Ramachandran Durairaj who played father of little girl is commendable whereas Sunu Lakshmi is laudable as his wife. Mahalakshmi, the little girl will haunt even after exiting the theatre. Other Tamil artists played their part.
Bore well Episodes
No Commercial Stuff
Majority films made in India are either inspired or copied from Hollywood or other foreign languages. Rarely do we find our filmmakers experimenting on raw, native and innovative subjects inspired from real life incidents happening around us. Director Gopi Nainar took this concept of negligence from some of the farm owners affecting the lives of downtrodden families and kids when bore wells are left uncapped. In this shadow, director also questioned the honesty of political leaders and sincerity of government in erasing inequality between rich and poor.
First half begins with empathetic villagers who go miles for drinking water which depicts ground reality of poor in isolated poverty stricken dry land areas. First half an hour is a bit slow with introduction of characters and their challenging struggles. Nonetheless, director didn’t waste much time cruising into the main subject. He didn’t overdramatize the things but portrayed real emotions genuinely. Story turns gripping and emotional ever since little girl falls in bore well.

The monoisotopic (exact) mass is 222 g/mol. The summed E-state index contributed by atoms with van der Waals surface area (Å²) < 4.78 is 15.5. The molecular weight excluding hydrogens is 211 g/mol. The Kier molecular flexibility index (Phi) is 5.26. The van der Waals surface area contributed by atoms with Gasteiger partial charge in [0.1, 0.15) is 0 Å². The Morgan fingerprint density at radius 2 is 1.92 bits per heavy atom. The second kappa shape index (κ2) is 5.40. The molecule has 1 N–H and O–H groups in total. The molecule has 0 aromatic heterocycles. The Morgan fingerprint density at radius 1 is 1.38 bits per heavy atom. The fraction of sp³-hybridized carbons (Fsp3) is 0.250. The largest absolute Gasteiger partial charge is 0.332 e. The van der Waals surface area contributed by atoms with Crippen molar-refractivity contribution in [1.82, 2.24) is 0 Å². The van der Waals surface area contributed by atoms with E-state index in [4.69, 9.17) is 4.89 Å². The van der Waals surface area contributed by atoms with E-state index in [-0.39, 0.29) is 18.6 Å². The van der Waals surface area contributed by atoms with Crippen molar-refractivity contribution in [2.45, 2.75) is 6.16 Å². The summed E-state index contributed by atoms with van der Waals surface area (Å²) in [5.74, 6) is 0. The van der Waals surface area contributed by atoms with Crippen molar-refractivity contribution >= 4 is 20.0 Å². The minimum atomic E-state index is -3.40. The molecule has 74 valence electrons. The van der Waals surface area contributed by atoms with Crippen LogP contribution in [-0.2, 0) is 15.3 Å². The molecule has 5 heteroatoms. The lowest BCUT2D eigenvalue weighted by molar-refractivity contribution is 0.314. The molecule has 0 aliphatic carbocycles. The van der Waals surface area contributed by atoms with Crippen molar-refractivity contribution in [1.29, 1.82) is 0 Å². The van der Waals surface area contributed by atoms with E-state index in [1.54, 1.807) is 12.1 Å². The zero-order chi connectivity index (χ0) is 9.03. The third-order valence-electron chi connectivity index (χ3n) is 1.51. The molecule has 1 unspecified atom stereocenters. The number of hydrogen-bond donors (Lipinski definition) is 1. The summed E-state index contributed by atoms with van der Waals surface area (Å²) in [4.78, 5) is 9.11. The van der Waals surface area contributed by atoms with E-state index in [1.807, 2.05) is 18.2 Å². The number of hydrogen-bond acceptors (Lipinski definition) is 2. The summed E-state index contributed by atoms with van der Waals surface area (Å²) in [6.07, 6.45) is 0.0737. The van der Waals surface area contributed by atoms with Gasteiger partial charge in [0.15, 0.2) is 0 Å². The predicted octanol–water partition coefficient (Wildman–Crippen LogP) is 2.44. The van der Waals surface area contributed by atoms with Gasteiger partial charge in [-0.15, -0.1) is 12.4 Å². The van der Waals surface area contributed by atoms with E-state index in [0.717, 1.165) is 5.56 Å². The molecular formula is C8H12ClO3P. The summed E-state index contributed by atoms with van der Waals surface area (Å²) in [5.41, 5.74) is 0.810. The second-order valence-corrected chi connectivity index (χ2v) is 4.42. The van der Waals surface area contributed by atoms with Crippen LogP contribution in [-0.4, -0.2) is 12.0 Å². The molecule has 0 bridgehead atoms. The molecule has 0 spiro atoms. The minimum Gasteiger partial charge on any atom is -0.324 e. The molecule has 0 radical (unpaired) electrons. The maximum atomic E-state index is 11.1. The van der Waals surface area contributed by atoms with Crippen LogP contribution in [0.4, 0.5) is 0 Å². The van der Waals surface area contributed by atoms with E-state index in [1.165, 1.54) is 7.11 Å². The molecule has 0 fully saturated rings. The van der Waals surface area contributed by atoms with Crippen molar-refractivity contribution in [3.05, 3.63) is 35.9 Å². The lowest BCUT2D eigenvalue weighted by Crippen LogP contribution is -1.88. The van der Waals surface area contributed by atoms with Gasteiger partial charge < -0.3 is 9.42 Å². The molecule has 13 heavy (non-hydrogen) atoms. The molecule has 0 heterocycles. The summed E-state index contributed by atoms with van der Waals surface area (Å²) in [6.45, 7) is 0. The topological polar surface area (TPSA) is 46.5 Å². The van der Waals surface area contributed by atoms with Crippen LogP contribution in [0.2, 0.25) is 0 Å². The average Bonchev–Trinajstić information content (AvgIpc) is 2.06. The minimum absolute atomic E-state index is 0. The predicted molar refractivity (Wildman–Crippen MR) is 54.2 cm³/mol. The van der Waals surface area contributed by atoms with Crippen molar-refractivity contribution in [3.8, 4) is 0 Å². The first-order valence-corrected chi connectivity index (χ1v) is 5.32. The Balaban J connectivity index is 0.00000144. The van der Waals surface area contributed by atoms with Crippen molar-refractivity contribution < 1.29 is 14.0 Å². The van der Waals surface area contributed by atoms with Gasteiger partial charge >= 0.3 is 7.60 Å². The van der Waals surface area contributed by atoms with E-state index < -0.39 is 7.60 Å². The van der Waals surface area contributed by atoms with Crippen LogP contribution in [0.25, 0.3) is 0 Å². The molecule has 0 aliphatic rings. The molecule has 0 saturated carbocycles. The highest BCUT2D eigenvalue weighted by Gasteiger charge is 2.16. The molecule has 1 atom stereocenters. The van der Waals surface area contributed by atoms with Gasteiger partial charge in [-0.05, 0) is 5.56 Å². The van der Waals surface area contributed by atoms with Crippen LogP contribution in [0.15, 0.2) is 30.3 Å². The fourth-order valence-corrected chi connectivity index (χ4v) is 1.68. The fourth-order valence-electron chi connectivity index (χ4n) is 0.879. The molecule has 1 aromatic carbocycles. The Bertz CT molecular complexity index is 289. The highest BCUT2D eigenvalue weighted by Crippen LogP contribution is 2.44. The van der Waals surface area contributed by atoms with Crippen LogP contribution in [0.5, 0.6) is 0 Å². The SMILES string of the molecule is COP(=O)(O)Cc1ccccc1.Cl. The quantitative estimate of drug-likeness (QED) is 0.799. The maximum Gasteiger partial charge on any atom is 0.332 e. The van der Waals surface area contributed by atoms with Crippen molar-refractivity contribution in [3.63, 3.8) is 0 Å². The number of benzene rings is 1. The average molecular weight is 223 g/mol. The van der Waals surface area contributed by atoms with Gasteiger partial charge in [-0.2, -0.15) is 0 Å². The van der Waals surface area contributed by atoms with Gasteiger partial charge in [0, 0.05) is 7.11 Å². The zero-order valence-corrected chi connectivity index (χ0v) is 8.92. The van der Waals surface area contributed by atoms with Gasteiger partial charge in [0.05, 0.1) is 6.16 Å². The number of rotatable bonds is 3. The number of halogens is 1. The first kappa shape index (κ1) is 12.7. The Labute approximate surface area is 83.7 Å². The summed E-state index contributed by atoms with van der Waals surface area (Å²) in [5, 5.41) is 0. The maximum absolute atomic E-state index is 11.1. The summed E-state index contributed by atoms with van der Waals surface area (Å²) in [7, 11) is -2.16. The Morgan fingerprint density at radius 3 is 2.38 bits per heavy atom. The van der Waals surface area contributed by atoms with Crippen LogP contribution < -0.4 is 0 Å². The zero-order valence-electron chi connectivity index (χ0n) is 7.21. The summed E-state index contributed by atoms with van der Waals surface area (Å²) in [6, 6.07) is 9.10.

One particular scene where baby’s mother faints down and reaction from neighbors turn the film emotional. The way government officials speak to seniors and their behavior with sub ordinates in the process to reach rescue location showed the lay back mentality. Towards interval, the efforts to save girl go in vain as little baby falls further deep. This is a good interval block indeed as director said so much.
Into second half, Nayanthara and team try all possible ways (actually they don’t have many) describe the evolution of new India researching and exploring new things though governments neglect and never encourage the real hidden talents. Meanwhile, the contemporary India as shown through TV debate and satellite launching episodes stood one major peak. Thenthe adventurous step of little girl’s brother sent inside the bore well and the boy feeling real pressure as he goes deep are really shot thrilling. Then comes one more highlight in pre-climax where Nayan breaks down with bundle of mixed emotions leaving multitude of questions on loopholes in world’s biggest democratic country where power politics overlook everything leaves a stirring message in end.
Altogether, Karthavyam is an emotional ride with strong social message to take home. Nayan once again proved that she mastered the art of picking winning subjects. Despite a truth that commercial verdict may go up-down or down-up, CJ goes for 3.0 stars as it is our responsibility to encourage good films.